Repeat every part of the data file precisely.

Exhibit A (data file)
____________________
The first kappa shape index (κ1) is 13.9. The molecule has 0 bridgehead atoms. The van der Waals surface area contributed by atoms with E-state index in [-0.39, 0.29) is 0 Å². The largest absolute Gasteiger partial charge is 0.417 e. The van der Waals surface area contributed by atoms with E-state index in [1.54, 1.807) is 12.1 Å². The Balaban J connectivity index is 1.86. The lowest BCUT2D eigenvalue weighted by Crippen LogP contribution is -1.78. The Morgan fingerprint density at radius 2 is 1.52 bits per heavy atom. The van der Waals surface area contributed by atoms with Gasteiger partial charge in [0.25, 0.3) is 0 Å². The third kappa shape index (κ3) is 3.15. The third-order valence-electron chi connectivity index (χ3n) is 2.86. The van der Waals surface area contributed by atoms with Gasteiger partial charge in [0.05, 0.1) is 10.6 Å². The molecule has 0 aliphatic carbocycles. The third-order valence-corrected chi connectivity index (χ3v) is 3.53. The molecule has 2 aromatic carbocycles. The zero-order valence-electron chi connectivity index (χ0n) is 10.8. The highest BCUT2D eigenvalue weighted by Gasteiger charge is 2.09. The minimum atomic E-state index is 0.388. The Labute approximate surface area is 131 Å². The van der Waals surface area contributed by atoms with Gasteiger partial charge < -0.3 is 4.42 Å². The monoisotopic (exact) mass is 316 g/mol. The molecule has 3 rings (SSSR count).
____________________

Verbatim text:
The first kappa shape index (κ1) is 13.9. The molecule has 0 bridgehead atoms. The van der Waals surface area contributed by atoms with E-state index in [-0.39, 0.29) is 0 Å². The largest absolute Gasteiger partial charge is 0.417 e. The van der Waals surface area contributed by atoms with E-state index in [1.54, 1.807) is 12.1 Å². The Balaban J connectivity index is 1.86. The lowest BCUT2D eigenvalue weighted by Crippen LogP contribution is -1.78. The Morgan fingerprint density at radius 2 is 1.52 bits per heavy atom. The van der Waals surface area contributed by atoms with Gasteiger partial charge in [0.25, 0.3) is 0 Å². The third kappa shape index (κ3) is 3.15. The third-order valence-electron chi connectivity index (χ3n) is 2.86. The van der Waals surface area contributed by atoms with Gasteiger partial charge in [0.05, 0.1) is 10.6 Å². The molecule has 0 aliphatic carbocycles. The third-order valence-corrected chi connectivity index (χ3v) is 3.53. The molecule has 2 aromatic carbocycles. The zero-order valence-electron chi connectivity index (χ0n) is 10.8. The highest BCUT2D eigenvalue weighted by Gasteiger charge is 2.09. The minimum atomic E-state index is 0.388. The Labute approximate surface area is 131 Å². The van der Waals surface area contributed by atoms with Gasteiger partial charge < -0.3 is 4.42 Å². The monoisotopic (exact) mass is 316 g/mol. The molecule has 3 rings (SSSR count).